Bracing for Possible Government Shutdown | Preserve Gold

Bracing for Possible Government Shutdown – What You Need To Know

By Preserve Gold Research

First the political gridlock over the debt ceiling in June, now another budget impasse that threatens to shut down the U.S. federal government. It’s enough to make anyone’s head spin, regardless of political affiliation. With time running out before the end of the fiscal year, Congress must approve a budget or pass a continuing resolution (CR) to keep the government funded or risk a shutdown on October 1. However, with no clear path forward and partisan tensions at an all-time high, the likelihood of a shutdown has increased, according to political experts.


The threat of a government shutdown is nothing new for most Americans. Since the modern budget process was established in 1976, there have been 20 funding gaps and four government shutdowns lasting more than a day. However, with each successive shutdown, the stakes seem to get higher and the consequences more severe. For some, the political brinkmanship and uncertainty that comes with these budget battles are unnerving, especially considering the potential impact on an already vulnerable economy. For others, these shutdowns have become a predictable and frustrating part of the political landscape, highlighting the deep divisions and dysfunction in Washington and calling into question policymakers’ ability to handle financial matters without relying on last-minute, short-term solutions.


In the face of this potential shutdown, Americans may be left wondering what will happen if the government actually shuts down. Will it impact their daily lives? What impact will a shutdown have on the economy? And what steps can they take to prepare for the worst? As lawmakers in Congress struggle to find a solution before time runs out, understanding the potential impact of a government shutdown can help Americans better brace themselves for what lies ahead.


Understanding Government Shutdowns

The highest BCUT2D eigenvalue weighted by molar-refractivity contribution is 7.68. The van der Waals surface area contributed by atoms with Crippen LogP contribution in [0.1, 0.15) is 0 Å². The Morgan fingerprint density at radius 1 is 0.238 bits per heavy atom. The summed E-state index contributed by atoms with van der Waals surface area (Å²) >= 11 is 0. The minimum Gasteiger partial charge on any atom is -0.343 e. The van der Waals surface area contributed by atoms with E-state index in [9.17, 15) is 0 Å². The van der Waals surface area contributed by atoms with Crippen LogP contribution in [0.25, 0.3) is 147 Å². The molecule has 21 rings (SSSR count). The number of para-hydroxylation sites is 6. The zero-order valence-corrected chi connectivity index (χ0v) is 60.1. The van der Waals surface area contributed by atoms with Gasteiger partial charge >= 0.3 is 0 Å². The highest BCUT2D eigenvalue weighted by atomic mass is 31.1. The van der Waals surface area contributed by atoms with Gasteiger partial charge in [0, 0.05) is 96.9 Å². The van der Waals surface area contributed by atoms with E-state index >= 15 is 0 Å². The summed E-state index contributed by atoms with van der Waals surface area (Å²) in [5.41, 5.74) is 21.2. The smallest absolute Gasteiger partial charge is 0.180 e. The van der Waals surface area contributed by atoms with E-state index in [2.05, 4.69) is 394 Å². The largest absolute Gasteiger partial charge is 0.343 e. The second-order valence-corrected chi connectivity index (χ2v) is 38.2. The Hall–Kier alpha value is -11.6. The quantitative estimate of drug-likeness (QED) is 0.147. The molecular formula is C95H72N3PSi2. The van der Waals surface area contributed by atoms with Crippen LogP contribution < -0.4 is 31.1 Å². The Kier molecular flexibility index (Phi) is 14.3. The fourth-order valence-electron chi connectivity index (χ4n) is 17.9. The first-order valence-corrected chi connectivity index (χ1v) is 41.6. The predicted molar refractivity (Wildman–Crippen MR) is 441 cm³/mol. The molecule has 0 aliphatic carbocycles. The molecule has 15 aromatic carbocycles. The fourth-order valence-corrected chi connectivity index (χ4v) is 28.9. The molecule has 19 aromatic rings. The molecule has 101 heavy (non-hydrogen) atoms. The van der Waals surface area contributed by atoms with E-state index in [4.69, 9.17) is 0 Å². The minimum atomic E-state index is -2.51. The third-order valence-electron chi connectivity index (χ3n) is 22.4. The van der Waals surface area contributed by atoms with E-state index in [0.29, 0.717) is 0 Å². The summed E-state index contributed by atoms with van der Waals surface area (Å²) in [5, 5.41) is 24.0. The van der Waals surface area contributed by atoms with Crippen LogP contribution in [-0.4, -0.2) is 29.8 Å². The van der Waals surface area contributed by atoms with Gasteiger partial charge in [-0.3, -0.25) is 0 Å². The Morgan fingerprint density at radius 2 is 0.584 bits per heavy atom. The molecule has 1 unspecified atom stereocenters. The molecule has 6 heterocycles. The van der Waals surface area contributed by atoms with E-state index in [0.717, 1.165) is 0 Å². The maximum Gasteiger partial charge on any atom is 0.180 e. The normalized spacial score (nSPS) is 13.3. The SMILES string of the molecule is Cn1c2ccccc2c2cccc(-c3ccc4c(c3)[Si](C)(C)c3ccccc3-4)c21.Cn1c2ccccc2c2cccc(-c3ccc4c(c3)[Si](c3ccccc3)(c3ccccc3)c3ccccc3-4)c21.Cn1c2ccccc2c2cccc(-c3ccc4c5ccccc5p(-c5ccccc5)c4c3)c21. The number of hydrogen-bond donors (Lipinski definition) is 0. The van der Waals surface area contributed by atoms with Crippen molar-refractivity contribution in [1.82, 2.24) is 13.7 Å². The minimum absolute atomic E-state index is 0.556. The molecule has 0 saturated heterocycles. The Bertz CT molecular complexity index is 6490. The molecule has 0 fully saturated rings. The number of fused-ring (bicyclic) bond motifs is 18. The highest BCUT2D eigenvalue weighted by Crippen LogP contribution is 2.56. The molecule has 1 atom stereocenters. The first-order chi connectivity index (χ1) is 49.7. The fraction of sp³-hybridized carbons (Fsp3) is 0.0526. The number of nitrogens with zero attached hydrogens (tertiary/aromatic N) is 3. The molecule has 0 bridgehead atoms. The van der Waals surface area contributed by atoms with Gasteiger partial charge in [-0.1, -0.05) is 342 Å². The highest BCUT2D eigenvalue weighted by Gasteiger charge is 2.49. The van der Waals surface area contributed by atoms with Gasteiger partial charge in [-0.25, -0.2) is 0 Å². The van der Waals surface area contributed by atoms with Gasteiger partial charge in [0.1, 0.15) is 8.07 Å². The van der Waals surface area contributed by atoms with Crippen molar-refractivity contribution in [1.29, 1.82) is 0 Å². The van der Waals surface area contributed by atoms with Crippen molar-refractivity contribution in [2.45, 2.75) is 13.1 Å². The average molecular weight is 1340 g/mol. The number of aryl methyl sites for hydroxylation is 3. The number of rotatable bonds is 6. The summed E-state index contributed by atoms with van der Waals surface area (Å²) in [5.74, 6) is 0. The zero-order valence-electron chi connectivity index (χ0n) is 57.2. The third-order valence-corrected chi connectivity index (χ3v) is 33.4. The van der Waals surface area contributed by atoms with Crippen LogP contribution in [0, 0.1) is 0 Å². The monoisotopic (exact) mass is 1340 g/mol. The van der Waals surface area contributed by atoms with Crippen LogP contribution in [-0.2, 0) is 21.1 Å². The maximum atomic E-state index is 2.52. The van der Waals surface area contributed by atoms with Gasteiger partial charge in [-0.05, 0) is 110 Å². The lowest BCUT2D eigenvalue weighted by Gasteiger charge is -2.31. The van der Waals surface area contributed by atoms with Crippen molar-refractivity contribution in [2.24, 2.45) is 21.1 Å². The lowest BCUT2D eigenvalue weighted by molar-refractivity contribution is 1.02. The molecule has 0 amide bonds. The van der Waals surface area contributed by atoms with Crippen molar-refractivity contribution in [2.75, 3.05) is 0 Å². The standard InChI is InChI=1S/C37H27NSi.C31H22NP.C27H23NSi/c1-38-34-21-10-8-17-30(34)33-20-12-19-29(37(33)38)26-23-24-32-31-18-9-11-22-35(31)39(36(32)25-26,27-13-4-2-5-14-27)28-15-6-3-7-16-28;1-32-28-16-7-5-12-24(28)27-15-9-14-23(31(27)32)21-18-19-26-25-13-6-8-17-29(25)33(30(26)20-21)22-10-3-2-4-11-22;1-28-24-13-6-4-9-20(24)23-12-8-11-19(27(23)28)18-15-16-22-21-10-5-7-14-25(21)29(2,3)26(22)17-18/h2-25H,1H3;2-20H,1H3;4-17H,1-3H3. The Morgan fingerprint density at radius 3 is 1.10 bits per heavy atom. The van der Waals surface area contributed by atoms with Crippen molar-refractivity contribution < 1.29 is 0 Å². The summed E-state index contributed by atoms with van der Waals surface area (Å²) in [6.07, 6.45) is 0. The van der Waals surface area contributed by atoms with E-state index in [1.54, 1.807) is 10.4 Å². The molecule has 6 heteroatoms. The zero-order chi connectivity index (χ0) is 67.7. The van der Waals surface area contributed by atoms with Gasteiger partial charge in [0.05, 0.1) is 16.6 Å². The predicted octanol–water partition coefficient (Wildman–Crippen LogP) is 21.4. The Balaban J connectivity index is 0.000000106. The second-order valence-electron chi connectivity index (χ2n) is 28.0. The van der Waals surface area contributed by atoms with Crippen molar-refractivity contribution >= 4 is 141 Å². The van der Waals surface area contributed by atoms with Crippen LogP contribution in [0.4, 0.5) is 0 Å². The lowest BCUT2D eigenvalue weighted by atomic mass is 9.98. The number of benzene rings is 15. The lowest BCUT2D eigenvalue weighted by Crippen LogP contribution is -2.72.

A government shutdown occurs when Congress fails to pass appropriations bills or a continuing resolution to fund government agencies and operations. Non-essential government services grind to a halt, while essential services such as national security and public safety continue operating, albeit with reduced staffing. During a shutdown, federal employees who are deemed non-essential are furloughed, or temporarily laid off without pay, until the government is able to resume funding. In addition, national parks and museums may close their doors, visa and passport processing may be delayed, and federal loan applications may go unprocessed.


In most cases, shutdowns come as a result of partisan disputes over government spending, like spending levels and policy riders. However, in recent years, shutdowns have also been used as a negotiating tactic to push through other political priorities, like immigration reform or health care legislation. This has led to a growing sentiment among Americans that budget battles are being fought at the expense of their livelihoods, with little regard for the economic impact of a shutdown. While the vast majority of government shutdowns have been resolved within a few days, there have been instances where shutdowns have lasted several weeks — the longest being the 35 day shutdown in 2018-2019. As the deadline for a new budget draws near, the possibility of a prolonged shutdown becomes increasingly likely, and with it, potential consequences for ordinary Americans.


The Potential Effects on Americans and the Economy


In isolation, government shutdowns may not seem like a major concern. After all, the majority of essential services continue to operate and many federal employees eventually receive back pay for the time they were furloughed. However, when put into the context of an already fragile economy, the consequences of a shutdown could be more severe than many people realize. With threats continuing to mount for the U.S. economy, experts warn a government shutdown could be the straw that breaks the camel’s back as businesses, investors, and consumers lose confidence in the government’s ability to manage the country’s finances.


In the current macroeconomic climate, even a relatively short shutdown could tip the economy into recession, especially in light of other economic concerns like rising inflation, spiraling debt, and interest rates edging higher. Add to the growing list of economic woes a government shutdown, and it’s not difficult to see why economists like David Rosenberg think “it’ll be a miracle” if the U.S. can avoid a recession.